Experts said the discovery challenges previous thinking about the region’s history as it had been thought Romans did not settle much beyond Exeter.

John Smith, from Cornwall Historic Environment Service, said: “This is a major discovery, no question about it.”

‘Crucial’ find

Mr Smith said: “For Roman Britain it’s an important and quite crucial discovery because it tells us a lot about Roman occupation in the South West that was hitherto completely unexpected.

“The other Roman sites we know about [in Cornwall] have occupation in the 1st Century AD, of about AD50 to AD80, and that fits in with what we know about Exeter.

“In finding the pottery and glass, it’s saying the occupation is much longer and goes from AD60 up to about AD250, which turns the whole thing on its head.

“It certainly means a rewrite of history in the South West.”

The site had previously been regarded as an Iron Age settlement, but the recent discovery of pottery and glass was found to be of Roman origin.

Archaeological enthusiast Jonathan Clemes discovered various artefacts by studying the earth after it had been ploughed.

He said: “You’ve got to know your pottery.

“If you come across a bit of pottery and you know what it is, it can tell you a great deal about the activity that went on in that area.”

Following the discovery of the artefacts a geophysical survey of the site was conducted, which uncovered a fort, marching camp and various annexes.

Mr Smith said that prior to this discovery, it was believed that Roman forts had only been positioned close to the Devon border, because after settling for about 30 years, the Romans left the region for south Wales.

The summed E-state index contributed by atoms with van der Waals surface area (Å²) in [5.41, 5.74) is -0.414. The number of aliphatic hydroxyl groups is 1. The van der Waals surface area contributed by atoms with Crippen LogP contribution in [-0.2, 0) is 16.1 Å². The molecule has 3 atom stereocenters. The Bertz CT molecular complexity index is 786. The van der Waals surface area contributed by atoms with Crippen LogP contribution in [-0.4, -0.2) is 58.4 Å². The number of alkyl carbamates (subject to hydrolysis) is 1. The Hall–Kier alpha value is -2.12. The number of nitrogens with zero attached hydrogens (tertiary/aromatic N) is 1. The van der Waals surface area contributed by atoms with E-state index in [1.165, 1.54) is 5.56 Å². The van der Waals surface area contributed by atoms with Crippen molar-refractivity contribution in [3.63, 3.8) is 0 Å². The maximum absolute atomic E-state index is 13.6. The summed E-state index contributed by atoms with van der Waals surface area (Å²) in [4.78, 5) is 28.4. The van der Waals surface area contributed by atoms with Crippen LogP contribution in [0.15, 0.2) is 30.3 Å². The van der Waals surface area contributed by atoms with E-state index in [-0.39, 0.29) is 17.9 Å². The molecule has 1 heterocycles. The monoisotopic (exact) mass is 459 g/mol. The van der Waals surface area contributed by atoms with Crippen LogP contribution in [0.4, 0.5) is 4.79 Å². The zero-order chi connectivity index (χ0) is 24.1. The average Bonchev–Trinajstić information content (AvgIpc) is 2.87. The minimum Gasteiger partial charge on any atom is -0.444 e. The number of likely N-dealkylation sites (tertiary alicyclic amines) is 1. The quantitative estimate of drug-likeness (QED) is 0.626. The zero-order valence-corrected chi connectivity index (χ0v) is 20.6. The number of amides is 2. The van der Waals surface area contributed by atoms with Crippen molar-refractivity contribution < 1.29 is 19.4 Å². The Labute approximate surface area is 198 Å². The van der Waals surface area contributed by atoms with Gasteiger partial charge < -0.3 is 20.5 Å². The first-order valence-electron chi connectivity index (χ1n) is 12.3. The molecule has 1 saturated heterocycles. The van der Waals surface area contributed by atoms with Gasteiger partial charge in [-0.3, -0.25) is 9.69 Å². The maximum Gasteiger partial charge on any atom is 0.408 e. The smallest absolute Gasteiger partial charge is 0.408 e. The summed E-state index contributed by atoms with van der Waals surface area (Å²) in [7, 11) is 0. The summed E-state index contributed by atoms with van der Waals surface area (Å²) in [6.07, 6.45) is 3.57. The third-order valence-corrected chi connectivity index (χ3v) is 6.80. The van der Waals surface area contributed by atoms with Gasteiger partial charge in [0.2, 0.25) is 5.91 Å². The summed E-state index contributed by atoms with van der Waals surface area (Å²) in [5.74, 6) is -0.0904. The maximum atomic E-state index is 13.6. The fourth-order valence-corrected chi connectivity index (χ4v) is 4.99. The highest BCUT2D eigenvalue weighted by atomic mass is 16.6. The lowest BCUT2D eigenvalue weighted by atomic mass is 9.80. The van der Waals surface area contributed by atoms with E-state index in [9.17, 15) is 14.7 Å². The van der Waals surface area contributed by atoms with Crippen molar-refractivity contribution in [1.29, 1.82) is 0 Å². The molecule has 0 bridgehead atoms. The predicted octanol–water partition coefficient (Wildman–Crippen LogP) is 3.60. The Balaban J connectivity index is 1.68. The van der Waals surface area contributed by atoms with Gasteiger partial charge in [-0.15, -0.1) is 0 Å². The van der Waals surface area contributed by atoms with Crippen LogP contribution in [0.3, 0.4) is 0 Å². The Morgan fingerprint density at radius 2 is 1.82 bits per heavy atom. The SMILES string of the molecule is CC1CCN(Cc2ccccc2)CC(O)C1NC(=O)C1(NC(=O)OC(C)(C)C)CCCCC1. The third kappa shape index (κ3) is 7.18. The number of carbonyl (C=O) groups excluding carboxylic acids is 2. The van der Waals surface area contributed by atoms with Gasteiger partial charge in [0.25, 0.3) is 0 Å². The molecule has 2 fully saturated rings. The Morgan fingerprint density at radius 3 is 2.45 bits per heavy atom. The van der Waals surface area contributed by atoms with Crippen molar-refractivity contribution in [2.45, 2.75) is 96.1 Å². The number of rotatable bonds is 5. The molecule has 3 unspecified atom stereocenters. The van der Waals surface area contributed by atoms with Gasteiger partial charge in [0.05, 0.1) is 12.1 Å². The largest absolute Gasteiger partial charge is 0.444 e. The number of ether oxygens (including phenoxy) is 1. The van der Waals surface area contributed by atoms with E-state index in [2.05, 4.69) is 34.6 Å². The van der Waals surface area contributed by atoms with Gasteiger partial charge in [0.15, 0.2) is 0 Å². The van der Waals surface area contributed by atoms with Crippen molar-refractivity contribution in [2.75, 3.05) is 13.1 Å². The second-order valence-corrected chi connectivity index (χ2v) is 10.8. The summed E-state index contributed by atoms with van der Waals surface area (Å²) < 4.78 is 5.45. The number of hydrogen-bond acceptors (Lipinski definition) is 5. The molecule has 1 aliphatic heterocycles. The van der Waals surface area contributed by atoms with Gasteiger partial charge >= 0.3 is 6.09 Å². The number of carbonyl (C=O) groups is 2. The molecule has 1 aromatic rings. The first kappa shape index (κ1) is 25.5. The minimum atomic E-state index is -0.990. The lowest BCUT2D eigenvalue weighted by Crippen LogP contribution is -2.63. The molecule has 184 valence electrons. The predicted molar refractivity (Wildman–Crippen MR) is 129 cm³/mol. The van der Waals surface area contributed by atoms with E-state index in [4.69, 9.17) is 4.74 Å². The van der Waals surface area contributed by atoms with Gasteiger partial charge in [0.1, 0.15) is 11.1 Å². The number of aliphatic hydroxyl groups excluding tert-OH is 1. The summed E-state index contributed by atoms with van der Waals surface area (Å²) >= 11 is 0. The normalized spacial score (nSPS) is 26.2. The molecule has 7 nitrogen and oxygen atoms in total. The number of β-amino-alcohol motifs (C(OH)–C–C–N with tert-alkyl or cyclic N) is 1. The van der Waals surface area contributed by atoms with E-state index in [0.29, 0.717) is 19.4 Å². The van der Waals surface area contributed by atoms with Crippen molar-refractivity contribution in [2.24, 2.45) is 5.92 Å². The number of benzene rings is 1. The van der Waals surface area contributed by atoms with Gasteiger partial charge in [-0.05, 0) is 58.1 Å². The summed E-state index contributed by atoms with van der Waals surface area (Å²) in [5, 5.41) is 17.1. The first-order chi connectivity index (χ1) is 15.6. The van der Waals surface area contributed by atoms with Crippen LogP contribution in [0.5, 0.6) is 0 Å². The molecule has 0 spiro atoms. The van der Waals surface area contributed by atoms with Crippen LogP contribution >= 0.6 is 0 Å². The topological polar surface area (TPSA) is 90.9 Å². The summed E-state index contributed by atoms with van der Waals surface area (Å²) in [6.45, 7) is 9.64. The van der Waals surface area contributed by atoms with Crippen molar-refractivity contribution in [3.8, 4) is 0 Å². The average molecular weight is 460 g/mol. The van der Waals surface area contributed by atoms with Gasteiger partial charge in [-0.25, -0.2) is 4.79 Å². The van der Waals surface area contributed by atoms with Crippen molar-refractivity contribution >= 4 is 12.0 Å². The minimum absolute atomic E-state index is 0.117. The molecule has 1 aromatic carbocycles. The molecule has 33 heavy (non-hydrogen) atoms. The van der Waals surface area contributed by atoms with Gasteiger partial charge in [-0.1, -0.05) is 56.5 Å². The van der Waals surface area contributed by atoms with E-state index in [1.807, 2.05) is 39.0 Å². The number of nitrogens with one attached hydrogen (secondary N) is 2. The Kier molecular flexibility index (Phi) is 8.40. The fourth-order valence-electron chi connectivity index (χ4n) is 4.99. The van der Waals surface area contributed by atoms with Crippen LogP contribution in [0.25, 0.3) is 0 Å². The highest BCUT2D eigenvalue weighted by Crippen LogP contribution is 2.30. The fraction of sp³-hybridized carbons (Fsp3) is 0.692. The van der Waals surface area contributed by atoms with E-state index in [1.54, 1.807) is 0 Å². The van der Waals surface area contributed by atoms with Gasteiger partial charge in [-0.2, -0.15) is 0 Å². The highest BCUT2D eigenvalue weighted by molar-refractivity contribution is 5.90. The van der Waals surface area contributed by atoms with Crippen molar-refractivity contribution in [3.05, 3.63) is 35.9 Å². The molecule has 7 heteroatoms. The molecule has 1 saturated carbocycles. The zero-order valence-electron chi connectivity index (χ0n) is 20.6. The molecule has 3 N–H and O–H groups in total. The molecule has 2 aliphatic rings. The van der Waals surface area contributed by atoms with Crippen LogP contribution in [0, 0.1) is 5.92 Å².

It will now be considered whether to excavate the area, or to leave it for a future excavation when techniques have advanced.

via BBC News – Roman fort found in Cornwall ‘rewrites history’.

Posted in Archaeology | Leave a Comment »

Apostle images from 4th century found under street in Italy

Posted by Anonymous on June 23, 2010

icon of the Apostle John

Archaeologists exploring a Christian catacomb under a residential Roman street have unearthed the earliest known images of the apostles Andrew and John.

Using a newly developed laser to burn away centuries of calcium deposits without damaging the paintings beneath, the team found the late 4th-century images in the richly decorated tomb of a Roman noblewoman.

“John’s young face is familiar, but this is the most youthful portrayal of Andrew ever seen, very different from the old man with grey hair and wrinkles we know from medieval painting,” said project leader Barbara Mazzei.